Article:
Is ‘The Bedford Stop’ a reality show, or just really great satire?

'I definitely expected a polarizing reaction.'


Nayomi Reghay


Published Nov 13, 2015   Updated May 27, 2021, 3:56 pm CDT

Watch out, Kardashians. The world’s first reality webseries has arrived and it takes place in the ever-gentrifying neighborhood of Williamsburg, Brooklyn.

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While The Bedford Stop hasn’t garnered the numbers to rival Kim’s 51 million Instagram followers just yet, it has made a huge splash. With a scathing writeup in The Muse, a short feature in the Style section of the New York Times, and countless pointed comments from their Internet audience, the series is poised to keep ruffling feathers.

The Bedford Stop/YouTube

But for all the criticism the show has received, the actual episodes go down smoothly. The sweeping camera work, upbeat soundtrack, and banal dialogue combine to make a saccharine cocktail. Life on The Bedford Stop seems a little too sweet, but it is strangely entertaining.

Like the girls of reality-show archetype The Hills, the stars of The Bedford Stop—Alex Sosner and Olena Yatsyuk—are pretty, young, and want to have fun. “We moved to Williamsburg to pursue our dreams and avoid reality,” Alex says in the pilot.

Alex and Olena always appear generally happy and vaguely discontent. Forever nonplussed by their options, whether on Tinder or in line for brunch, the duo offers, for better or worse, a very real portrait of the “new” Williamsburg.

“I don’t really watch reality TV regularly, but what I do like about it is it gives you a window into different worlds, cultures, and groups of peoples,” creator and producer Mikey Ortiz told the Daily Dot. “I’ve always been fascinated with the world and all its different people and cultures, and if someone can effectively bring that to your living room via a TV or laptop or smartphone, I think that’s awesome.”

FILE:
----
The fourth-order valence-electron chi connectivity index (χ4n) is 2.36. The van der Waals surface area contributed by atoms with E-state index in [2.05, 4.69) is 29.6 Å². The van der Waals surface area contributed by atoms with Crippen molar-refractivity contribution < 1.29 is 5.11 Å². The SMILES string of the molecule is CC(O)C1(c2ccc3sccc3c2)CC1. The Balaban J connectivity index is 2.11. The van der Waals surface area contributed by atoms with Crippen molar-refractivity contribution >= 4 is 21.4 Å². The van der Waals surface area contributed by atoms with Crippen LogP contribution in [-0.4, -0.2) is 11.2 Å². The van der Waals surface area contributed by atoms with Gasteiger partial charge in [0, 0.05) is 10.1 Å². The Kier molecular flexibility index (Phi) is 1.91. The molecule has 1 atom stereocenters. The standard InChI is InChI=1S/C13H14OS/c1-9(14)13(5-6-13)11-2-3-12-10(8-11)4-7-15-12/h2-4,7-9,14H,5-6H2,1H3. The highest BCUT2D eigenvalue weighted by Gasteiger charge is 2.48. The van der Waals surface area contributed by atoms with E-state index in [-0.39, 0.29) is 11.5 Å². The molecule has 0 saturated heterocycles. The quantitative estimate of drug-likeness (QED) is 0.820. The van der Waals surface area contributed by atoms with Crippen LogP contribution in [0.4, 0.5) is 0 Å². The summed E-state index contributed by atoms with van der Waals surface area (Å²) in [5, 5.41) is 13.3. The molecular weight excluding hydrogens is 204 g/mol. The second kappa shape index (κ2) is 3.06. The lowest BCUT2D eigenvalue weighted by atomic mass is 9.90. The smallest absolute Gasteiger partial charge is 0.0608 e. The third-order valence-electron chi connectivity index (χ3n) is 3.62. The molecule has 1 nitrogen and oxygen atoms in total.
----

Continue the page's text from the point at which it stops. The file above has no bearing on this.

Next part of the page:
The culture of The Bedford Stop, while easy to critique, is certainly specific. In the pilot, “Tinder Me Softly,” Olena visits a photographer friend to have her headshot taken for Tinder.

“I think I want to use it as like a hybrid Tinder-LinkedIn profile picture,” she says. When the photographer suggests her goals are more career-driven, Olena responds that she’s looking for a husband. “So I just have to be classier, you know?”

Moments like this are scattered throughout the episodes, and it’s hard to watch without pausing to wonder if this is actually brilliant satire. 

Ortiz says he intended to capture his friends as they really are, and both Alex and Olena‘s Instagram accounts point to their “real” selves, but he’s fully aware that their antics might read as absurd or comical.  

“We don’t take ourselves too seriously and I like looking at everything as a  joke,” said Ortiz. “I definitely expected a polarizing reaction.” 

And while the Internet may be responding with a surplus of thumbs-downs on YouTube, the stars of the show aren’t letting the haters get them down.

“When we shot this, we didn’t think about other people,” Sosner explained. “This was solely based on having fun with our friends and shooting a glimpse into our lives… a small part of just the surface of our lives. We expected the reactions, but are so excited people are seeing it!”

Like any reality star in training, Yatsyuk noted that her greatest pleasure has been watching the show’s rise from relative obscurity to Internet fame: “Last week the pilot had maybe 100 views and 99 of them were probably me,” she said. “Now the world is watching and the best part is making all of you laugh, even if it’s at my expense.”

Screengrab via The Bedford Stop/YouTube

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*First Published: Nov 13, 2015, 4:37 pm CST